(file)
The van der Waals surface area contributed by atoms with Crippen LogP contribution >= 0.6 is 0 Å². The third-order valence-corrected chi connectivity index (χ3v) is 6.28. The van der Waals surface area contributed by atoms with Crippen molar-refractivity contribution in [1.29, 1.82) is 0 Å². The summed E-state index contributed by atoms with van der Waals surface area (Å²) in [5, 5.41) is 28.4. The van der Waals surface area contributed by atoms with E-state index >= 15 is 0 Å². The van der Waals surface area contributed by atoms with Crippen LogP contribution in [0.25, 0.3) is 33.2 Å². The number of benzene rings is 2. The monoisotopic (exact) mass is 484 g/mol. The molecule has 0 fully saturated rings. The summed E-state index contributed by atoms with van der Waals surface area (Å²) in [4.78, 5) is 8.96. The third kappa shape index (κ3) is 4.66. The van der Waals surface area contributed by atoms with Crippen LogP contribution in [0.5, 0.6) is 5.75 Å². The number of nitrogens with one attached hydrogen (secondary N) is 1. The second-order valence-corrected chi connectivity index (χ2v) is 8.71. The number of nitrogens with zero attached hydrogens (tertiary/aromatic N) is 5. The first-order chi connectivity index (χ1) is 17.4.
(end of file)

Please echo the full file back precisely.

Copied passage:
The van der Waals surface area contributed by atoms with Crippen LogP contribution >= 0.6 is 0 Å². The third-order valence-corrected chi connectivity index (χ3v) is 6.28. The van der Waals surface area contributed by atoms with Crippen molar-refractivity contribution in [1.29, 1.82) is 0 Å². The summed E-state index contributed by atoms with van der Waals surface area (Å²) in [5, 5.41) is 28.4. The van der Waals surface area contributed by atoms with E-state index >= 15 is 0 Å². The van der Waals surface area contributed by atoms with Crippen LogP contribution in [0.25, 0.3) is 33.2 Å². The number of benzene rings is 2. The monoisotopic (exact) mass is 484 g/mol. The molecule has 0 fully saturated rings. The summed E-state index contributed by atoms with van der Waals surface area (Å²) in [4.78, 5) is 8.96. The third kappa shape index (κ3) is 4.66. The van der Waals surface area contributed by atoms with Crippen LogP contribution in [0.5, 0.6) is 5.75 Å². The number of nitrogens with one attached hydrogen (secondary N) is 1. The second-order valence-corrected chi connectivity index (χ2v) is 8.71. The number of nitrogens with zero attached hydrogens (tertiary/aromatic N) is 5. The first-order chi connectivity index (χ1) is 17.4.